HOMEBREW Digest #5563 Thu 04 June 2009

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  too  sweet (malty)? ("Darrell G. Leavitt")
  Re: Jellotin and Carbonation (Jeff Renner)

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---------------------------------------------------------------------- Date: Thu, 4 Jun 2009 07:20:34 -0400 (EDT) From: "Darrell G. Leavitt" <leavitdg at plattsburgh.edu> Subject: too sweet (malty)? Let's see what others say, but I would personally reduce the Vienna to just 1/2 of what you had planned, and still use the Light Crystal. Darrell Return to table of contents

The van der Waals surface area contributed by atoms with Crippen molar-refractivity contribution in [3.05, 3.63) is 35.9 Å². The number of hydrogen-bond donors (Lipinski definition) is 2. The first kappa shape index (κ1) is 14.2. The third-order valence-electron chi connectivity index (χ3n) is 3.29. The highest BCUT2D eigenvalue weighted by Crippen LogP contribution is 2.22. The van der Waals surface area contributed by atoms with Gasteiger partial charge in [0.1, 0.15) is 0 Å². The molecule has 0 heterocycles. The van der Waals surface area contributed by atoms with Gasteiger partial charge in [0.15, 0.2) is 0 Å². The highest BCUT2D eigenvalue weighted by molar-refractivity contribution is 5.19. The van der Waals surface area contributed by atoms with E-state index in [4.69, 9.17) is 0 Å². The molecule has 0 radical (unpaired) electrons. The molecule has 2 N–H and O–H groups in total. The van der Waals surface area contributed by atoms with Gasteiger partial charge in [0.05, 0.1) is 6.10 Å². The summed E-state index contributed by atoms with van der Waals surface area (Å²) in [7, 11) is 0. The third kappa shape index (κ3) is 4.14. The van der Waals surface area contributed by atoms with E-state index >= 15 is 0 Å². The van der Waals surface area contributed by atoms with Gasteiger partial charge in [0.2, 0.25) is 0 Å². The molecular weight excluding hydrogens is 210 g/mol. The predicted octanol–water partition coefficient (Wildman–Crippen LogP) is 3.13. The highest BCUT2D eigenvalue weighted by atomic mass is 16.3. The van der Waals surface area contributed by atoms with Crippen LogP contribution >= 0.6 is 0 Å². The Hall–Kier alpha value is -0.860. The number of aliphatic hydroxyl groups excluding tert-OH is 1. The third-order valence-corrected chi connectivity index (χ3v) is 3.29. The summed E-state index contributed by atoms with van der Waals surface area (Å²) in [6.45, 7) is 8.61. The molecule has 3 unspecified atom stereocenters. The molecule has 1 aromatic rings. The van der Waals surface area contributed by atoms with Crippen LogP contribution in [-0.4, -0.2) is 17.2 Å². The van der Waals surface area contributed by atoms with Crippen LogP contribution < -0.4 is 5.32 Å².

Date: Thu, 4 Jun 2009 11:26:53 -0400 From: Jeff Renner <jsrenner at umich.edu> Subject: Re: Jellotin and Carbonation On Jun 3, 2009, at 9:26 PM, Keith Christian wrote: > Thanks Jeff, > > What is your method of hydrating the gelatin? I have heard of people > adding hot water to the gelatin and then adding some cool water before > pouring the gelatin into the fermenter. How long should I let it set > before bottling or kegging? > > Is there a problem letting the beer set for a few days or a week with > the gelatin on the bottom? My beer is sitting at 60F. Should it be > colder? I suspend a half packet of grocery store gelatin (for 7.75 gallons, this isn't a precise thing) in about a cup of cold water or beer and heat it in the microwave, stopping to stir occasionally. I stop just before it starts to boil because that seems to produce lumps. Then I add some cool beer to it, then stir it into the rest of the beer. Often I do this at racking, so I add it to the first gallon of beer and let the rest of the beer stir it in as it runs into the new container. If you are doing it in an opaque container, you'll just have to guess, but if the beer is done fermenting, a few days should work. If you are racking to a carboy, you can watch it clarify from the top down over a period of hours. It's fun to watch by shining a flashlight through it from behind. I have let this sit in a keg until it was all gone, so I am sure that it's stable. I don't think 60F would be a problem. I don't often fine these days as gravity does a good job, but it's a good way of speeding things up. Jeff Jeff Renner in Ann Arbor, Michigan USA, jsrenner at umich.edu "One never knows, do one?" Fats Waller, American Musician, 1904-1943 Return to table of contents
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